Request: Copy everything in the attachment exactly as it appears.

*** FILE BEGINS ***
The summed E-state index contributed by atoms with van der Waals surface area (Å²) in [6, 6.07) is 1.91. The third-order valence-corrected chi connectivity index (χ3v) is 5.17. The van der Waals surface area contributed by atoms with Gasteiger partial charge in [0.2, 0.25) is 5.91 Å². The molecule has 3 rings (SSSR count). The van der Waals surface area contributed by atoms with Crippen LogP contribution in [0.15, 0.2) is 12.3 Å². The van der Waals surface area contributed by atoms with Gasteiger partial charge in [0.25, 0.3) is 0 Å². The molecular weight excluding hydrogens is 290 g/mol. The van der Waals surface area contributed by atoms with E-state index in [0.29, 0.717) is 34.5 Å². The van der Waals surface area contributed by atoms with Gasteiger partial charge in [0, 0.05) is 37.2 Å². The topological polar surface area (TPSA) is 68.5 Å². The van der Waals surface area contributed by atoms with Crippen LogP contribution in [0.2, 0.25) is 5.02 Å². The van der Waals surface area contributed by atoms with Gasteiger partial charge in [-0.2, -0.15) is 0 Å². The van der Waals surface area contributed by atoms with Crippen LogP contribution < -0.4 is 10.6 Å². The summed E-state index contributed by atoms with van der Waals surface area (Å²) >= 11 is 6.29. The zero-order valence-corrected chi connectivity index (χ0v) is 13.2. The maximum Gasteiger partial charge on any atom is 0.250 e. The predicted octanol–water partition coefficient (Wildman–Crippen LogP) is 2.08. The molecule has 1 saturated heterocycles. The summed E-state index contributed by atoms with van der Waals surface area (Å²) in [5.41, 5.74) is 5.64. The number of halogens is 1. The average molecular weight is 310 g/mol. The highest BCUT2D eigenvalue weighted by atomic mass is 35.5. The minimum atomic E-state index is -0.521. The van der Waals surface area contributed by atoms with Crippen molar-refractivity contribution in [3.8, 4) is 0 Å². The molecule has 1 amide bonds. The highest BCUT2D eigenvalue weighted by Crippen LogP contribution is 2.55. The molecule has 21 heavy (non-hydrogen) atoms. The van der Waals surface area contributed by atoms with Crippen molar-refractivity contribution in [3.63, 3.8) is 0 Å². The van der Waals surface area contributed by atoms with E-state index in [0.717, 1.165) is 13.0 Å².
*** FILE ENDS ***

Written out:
The summed E-state index contributed by atoms with van der Waals surface area (Å²) in [6, 6.07) is 1.91. The third-order valence-corrected chi connectivity index (χ3v) is 5.17. The van der Waals surface area contributed by atoms with Gasteiger partial charge in [0.2, 0.25) is 5.91 Å². The molecule has 3 rings (SSSR count). The van der Waals surface area contributed by atoms with Crippen LogP contribution in [0.15, 0.2) is 12.3 Å². The van der Waals surface area contributed by atoms with Gasteiger partial charge in [0.25, 0.3) is 0 Å². The molecular weight excluding hydrogens is 290 g/mol. The van der Waals surface area contributed by atoms with E-state index in [0.29, 0.717) is 34.5 Å². The van der Waals surface area contributed by atoms with Gasteiger partial charge in [0, 0.05) is 37.2 Å². The topological polar surface area (TPSA) is 68.5 Å². The van der Waals surface area contributed by atoms with Crippen LogP contribution in [0.2, 0.25) is 5.02 Å². The van der Waals surface area contributed by atoms with Gasteiger partial charge in [-0.2, -0.15) is 0 Å². The van der Waals surface area contributed by atoms with Crippen LogP contribution < -0.4 is 10.6 Å². The summed E-state index contributed by atoms with van der Waals surface area (Å²) >= 11 is 6.29. The zero-order valence-corrected chi connectivity index (χ0v) is 13.2. The maximum Gasteiger partial charge on any atom is 0.250 e. The predicted octanol–water partition coefficient (Wildman–Crippen LogP) is 2.08. The molecule has 1 saturated heterocycles. The summed E-state index contributed by atoms with van der Waals surface area (Å²) in [5.41, 5.74) is 5.64. The number of halogens is 1. The average molecular weight is 310 g/mol. The highest BCUT2D eigenvalue weighted by atomic mass is 35.5. The minimum atomic E-state index is -0.521. The van der Waals surface area contributed by atoms with Crippen molar-refractivity contribution in [3.8, 4) is 0 Å². The molecule has 1 amide bonds. The highest BCUT2D eigenvalue weighted by Crippen LogP contribution is 2.55. The molecule has 21 heavy (non-hydrogen) atoms. The van der Waals surface area contributed by atoms with Crippen molar-refractivity contribution in [3.63, 3.8) is 0 Å². The van der Waals surface area contributed by atoms with E-state index in [0.717, 1.165) is 13.0 Å².